After the chanting, we are invited to come and offer incense and bow before the Buddha.   Almost everyone participates.   It is a solemn and moving experience.

The morning service takes about half an hour but I hardly notice the time ... it seems to go by so fast. Afterwards, guests are invited to a small building just outside the gate of Eko-in for the next morning ritual.

This is the goma or the fire ritual that is performed In Eko-in and a few other temples in Koyasan, every single morning.  Small wooden plaques or goma-ki with wishes and prayers written on them  are burned along with incense as an offering.
As the fire continues to grow and blaze in the the darkened room, it literally brings us out of the
dark and into the light.  

The goma ritual ends as the fire slowly dies down to embers.  We silently file out and head to our respective rooms where breakfast is waiting.  Each one of us gets a tray of shojin ryori or temple vegetarian cuisine and it seems almost  ascetic in appearance.
There is a small portion of rice,  a disk of boiled tofu mixed with herbs, some simmered greens, pickles and bowl of miso soup.   I savour the roasted rice tea that is served instead of coffee.

After breakfast, time to head out to see more of  Koyasan.
Since we have friends who are first time visitors, I asked Chieko san, a good friend and an excellent Tours by Locals guide to show us around.  This way, our friends can have a better understanding of the historical, cultural and spiritual background of Mt. Koya.  
Our first stop is the head temple of Shingon Buddhism, the Kongobu-ji.  These lovely stone steps lead to the main gate of the temple grounds.

Upon entering, you will notice this graceful wooden structure,  this is the shoro or the bell tower.   Notice the intricately carved beams on its upper levels. 

This beautiful wooden building is the head temple of the hundreds of Shingon Buddhist temples in Japan and all over the world.
It was originally built when Kobo Daishi established this sect of Buddhism in the ninth century but has been destroyed by fire many times.
The entrance on the left that you see protected by a small wooden fence is reserved for members of the Imperial Family, the chief abbott and other high ranking monks.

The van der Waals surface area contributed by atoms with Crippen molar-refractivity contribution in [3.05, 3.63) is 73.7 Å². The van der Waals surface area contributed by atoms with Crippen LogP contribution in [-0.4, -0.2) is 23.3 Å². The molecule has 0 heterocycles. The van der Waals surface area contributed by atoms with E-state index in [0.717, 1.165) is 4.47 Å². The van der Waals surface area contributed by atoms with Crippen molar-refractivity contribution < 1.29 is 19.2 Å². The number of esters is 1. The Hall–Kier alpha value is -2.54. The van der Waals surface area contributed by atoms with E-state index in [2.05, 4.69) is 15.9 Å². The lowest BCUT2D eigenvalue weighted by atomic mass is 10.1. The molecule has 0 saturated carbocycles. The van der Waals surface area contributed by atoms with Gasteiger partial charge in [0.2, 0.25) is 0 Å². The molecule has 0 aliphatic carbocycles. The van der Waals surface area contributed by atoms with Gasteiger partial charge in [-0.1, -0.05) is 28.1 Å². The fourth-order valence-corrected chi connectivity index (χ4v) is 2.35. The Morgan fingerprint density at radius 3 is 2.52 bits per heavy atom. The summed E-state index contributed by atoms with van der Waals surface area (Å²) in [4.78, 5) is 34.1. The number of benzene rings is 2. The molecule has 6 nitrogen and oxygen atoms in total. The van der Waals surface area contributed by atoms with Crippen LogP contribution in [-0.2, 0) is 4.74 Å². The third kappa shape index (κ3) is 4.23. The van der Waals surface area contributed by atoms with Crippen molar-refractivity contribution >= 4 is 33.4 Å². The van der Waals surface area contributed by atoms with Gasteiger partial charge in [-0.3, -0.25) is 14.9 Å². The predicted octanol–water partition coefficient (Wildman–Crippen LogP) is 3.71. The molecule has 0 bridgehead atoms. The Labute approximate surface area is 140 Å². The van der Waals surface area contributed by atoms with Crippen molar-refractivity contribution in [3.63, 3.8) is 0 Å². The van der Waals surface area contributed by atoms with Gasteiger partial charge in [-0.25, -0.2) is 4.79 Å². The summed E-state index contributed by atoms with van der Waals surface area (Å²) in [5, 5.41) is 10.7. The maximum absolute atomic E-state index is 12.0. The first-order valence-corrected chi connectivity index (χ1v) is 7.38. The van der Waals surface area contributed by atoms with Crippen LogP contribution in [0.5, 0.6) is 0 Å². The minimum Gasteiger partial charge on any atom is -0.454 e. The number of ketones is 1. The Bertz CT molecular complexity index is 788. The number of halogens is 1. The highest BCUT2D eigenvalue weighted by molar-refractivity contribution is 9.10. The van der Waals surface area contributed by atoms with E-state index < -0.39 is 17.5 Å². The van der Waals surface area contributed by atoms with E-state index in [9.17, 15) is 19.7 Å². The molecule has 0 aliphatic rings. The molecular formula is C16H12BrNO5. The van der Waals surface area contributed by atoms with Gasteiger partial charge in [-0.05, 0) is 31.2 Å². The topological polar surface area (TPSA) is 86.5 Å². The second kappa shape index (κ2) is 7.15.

The entrance on the right where you see the white wooden sign is where visitors like us are allowed to enter.
Do you see the pails on the small wooden structures on the roof?  These are meant to gather rainwater which can be used to help protect the building from fire.  But since the temple has burned down so many times, I wonder just how much protection these rain buckets give?

We are free to walk around most of the areas except for the main hall and other spaces which are used only for important ceremonies.  
While Kongobu-ji, like all of Koyasan, is a UNESCO World Heritage Site, it is also  an active and working temple where monks and other people continue to live and work.
Our guide Chieko san pointed out this enormous kitchen with its super sized cooking pots and stoves  which she said used to provide meals for as many as 2,000 monks in the olden days. 
I sympathise with the poor souls who had to wash all the dishes afterwards. 

Outside the temple building is the largest rock and sand garden in all of Japan.  Stretching out over an area of 2,400 square meters, it was completed in the 12th century.  
The garden is called Banryu-tei  and it features 140 massive rocks meant to symbolise two large dragons rising from the sea to guard the temple. 
Perhaps you can't visualise it from this photo but as I stood there marvelling at this impressive garden from different angles, I could imagine a head, a tail ... until I could see what the garden designer wanted me to see. 
These  heavy rocks came all the way from the island of Shikoku where Kobo Daishi was born.
The meticulously raked sand came from Kyoto.   I cannot imagine how the gardener who designed this managed to bring all those materials up to Mt. Koya, way before 18 wheeler trucks were invented. 

A striking patch of carefully pruned and arranged shrubbery is a refreshing sight amidst the dazzlingly white raked sand.  

From the Kongobu-ji, it is a pleasant walk under  perennially red Japanese maples to our next stop ... the Danjo Garan temple complex.  
If  Kongobu-ji is the headquarters of Shingon Buddhism, the Danjo Garan is the heart of the religion as this is where Kobo Daishi initially established the sect in 816.